Removal of lay-by outside Ballymena school raises safety concerns

The removal of a lay-by outside a Ballymena school has prompted an angry reaction among Mid and East Antrim councillors at a meeting earlier this week, writes Michelle Weir, Local Democracy Reporter

Friday, 17th September 2021, 3:14 pm

Deputy Mayor TUV Councillor Matthew Armstrong demanded that DfI”s Active Travel officials appear before the Direct Services Committee to explain its decision.

Speaking at a meeting of the committee on Tuesday evening, Cllr Armstrong told councillors that the only safe entrance to the school for buses has been removed. “Now buses and parents have to stop right in a single carriageway”, he said.

He claimed there was no consultation with local councillors adding: “Their arrogance is astounding”. “I have listened to their paperthin excuses and they’re not going to wash. They have put lives of children in danger on Larne Road.”

He hit out at a recent request from DfI  to the borough council “asking permission to do something at Antrim Road” in Ballymena.

DfI has written to the council outlining a proposal to provide a footway/cycleway from the access road between Ballee and Harryville Community Enterprise units to Ballee Roundabout and the entrance to the Education Authority headquarters.

A letter to the council said that the scheme will “promote active travel and create a safe walkway and cycle infrastructure”

Cllr Armstrong pointed out that this plan would involve crossing a major road. “What part of that is safe?” he queried.

“It is Utopian nonsense that everybody is going to jump on a bike or walk everywhere. It’s cloud cuckoo land. “Nobody has talked to residents, the school or parents. They (DfI) have their fingers in their ears and they don’t care.

“I recommend this council asks Active Travel to appear before this committee.”

Independent Ballymena Councillor James Henry commented: “They have really made a mess outside Slemish school taking away the lay-by. I second the proposal.”

A council officer told the meeting that she would write to the Department “to make sure they are aware of concerns”.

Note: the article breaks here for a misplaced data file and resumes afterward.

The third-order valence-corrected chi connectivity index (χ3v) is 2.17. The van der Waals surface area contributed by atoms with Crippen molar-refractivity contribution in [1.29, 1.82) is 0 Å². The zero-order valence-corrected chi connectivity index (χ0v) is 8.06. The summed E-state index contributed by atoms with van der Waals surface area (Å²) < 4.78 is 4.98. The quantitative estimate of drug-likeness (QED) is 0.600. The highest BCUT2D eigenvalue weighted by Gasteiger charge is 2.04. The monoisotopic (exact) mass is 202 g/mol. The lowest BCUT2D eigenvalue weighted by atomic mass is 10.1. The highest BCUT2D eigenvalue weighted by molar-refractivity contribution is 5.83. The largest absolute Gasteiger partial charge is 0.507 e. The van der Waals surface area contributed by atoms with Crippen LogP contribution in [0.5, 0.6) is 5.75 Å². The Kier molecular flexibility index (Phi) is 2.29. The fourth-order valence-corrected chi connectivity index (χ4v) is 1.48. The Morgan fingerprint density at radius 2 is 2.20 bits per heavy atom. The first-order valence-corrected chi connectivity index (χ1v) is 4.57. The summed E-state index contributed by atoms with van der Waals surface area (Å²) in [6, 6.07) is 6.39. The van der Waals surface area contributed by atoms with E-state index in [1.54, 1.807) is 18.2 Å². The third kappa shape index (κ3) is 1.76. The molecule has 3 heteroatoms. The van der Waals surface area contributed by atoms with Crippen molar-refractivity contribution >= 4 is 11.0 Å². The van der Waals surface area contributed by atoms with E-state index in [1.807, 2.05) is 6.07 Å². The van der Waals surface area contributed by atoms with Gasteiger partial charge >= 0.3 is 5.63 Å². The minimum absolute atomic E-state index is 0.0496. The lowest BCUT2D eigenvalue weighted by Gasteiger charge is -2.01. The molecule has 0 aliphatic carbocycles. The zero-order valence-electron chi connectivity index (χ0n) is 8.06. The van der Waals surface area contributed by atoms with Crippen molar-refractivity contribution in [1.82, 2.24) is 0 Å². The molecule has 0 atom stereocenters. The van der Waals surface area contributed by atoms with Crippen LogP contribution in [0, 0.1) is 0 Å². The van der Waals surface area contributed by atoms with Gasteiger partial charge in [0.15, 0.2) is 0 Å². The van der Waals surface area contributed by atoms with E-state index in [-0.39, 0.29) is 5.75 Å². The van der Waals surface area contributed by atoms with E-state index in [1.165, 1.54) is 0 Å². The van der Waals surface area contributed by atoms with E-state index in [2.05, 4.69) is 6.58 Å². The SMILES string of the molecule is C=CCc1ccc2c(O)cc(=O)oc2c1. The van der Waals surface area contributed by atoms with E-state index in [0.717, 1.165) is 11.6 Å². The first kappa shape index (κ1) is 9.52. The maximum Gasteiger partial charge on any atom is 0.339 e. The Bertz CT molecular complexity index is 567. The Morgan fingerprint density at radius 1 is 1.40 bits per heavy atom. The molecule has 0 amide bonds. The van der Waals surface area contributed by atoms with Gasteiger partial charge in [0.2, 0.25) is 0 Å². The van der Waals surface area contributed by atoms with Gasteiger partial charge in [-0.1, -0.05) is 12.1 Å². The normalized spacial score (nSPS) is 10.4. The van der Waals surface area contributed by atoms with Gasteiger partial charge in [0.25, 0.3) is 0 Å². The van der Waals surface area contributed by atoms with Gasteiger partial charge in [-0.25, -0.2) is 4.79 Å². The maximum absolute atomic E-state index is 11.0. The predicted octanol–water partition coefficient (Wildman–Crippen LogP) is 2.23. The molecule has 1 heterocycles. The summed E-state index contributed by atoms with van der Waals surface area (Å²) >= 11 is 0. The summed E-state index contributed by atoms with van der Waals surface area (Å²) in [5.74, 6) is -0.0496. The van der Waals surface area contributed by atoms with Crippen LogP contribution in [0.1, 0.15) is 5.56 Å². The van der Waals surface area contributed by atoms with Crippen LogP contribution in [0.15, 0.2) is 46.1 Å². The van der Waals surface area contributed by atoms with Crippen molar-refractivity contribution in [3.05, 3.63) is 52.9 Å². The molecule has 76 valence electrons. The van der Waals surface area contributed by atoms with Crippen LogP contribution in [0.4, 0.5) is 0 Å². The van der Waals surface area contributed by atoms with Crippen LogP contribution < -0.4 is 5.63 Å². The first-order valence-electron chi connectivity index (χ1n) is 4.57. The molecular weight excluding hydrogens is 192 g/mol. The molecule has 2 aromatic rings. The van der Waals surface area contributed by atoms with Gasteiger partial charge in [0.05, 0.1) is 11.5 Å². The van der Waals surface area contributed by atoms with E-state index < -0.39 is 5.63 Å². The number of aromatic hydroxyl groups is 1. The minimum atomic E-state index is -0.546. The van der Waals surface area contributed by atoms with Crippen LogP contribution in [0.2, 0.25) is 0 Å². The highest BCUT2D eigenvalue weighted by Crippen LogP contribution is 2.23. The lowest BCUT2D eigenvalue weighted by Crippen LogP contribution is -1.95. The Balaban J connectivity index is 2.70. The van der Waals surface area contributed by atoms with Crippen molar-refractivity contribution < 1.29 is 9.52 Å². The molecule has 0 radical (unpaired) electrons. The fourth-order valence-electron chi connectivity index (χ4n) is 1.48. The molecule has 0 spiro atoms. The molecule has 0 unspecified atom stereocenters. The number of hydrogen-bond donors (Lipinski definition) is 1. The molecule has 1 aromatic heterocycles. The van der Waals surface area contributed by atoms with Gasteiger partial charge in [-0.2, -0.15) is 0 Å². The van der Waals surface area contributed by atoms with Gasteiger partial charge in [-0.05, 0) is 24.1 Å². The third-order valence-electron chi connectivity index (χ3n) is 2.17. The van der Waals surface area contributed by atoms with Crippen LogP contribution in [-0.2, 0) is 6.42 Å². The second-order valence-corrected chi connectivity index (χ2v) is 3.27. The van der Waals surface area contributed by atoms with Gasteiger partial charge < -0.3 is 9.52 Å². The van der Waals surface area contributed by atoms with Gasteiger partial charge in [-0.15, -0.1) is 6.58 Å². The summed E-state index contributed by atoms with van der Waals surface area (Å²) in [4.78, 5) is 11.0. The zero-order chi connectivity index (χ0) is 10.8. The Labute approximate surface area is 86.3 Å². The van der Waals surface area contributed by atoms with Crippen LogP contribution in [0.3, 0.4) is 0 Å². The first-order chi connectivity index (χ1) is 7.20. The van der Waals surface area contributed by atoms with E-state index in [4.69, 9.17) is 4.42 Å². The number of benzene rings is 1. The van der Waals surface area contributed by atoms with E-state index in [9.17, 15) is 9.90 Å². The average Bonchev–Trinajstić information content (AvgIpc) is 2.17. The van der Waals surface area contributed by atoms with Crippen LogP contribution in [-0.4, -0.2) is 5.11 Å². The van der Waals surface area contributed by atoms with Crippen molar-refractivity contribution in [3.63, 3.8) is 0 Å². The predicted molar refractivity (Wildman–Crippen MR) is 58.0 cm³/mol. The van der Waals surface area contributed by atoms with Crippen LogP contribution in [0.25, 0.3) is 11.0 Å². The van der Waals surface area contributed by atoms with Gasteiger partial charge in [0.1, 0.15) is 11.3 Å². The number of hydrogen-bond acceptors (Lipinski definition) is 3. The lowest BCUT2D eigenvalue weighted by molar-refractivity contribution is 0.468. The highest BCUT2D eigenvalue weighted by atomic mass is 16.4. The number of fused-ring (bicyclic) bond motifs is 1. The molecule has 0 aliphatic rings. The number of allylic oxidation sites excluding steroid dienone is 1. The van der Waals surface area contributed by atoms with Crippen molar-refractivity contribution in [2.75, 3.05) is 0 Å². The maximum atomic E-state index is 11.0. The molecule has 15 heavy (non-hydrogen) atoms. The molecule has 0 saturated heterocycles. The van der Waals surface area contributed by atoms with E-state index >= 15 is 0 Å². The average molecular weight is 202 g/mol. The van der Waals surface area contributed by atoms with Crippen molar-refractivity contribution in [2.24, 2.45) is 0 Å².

Ballymena DUP councillor Alderman John Carson remarked: “How Roads Service came to this conclusion as far as Larne Road is concerned, I do not know. I would be very concerned for the safety of the children because this is a disaster waiting to happen.”

Commenting on social media, Slemish College said: “A number of parents have raised concerns regarding the new road layout on the Larne Road.

“Unfortunately the College was not consulted on the impact of these changes and we have serious concerns with the ongoing impact in terms of safety and journey times.”

Parents were also told that the school has been in communication with the Department for Infrastructure.

The issue was highlighted by TUV leader Jim Allister to Infrastructure Minister Nichola Mallon on Wednesday.

Mr Allister asked the Minister why the “road narrowing scheme in the vicinity of Slemish College proceeded without any consultation with local stakeholders including the school, Translink, local businesses, residents and elected representatives”.

The Minister said: “The Larne Road is a good example of where overuse of private transport creates congestion at busy times.

“This scheme which is part of a larger footway/cycleway network in the area was brought forward and incorporated into a carriageway and footway resurfacing scheme  which was planned to be carried out over the summer months to reduce its impacts.

“As a result, the opportunity for external consultation was reduced. However, the scheme had been included in the DfI Spring Roads Council Report presented to Mid and East Antrim Borough Council on 26 July 2021.

“In this instance, further considerations were that the existing parking arrangements  on Larne Road were compromising the visibiltiy splays required for the recently constructed housing development adjacent to the school entrance and also that there is a pick up/set down area within the school grounds.

“I understand that officials have engaged with the school principal and Translink to determine if any adjustments can be made to access arrangements at the school to reduce congestion at busy times whilst promoting active travel.

“I am also aware that officials met with councillors and yourself to listen and address concerns that had been raised and I have asked them to continue to monitor the impact over the coming months.”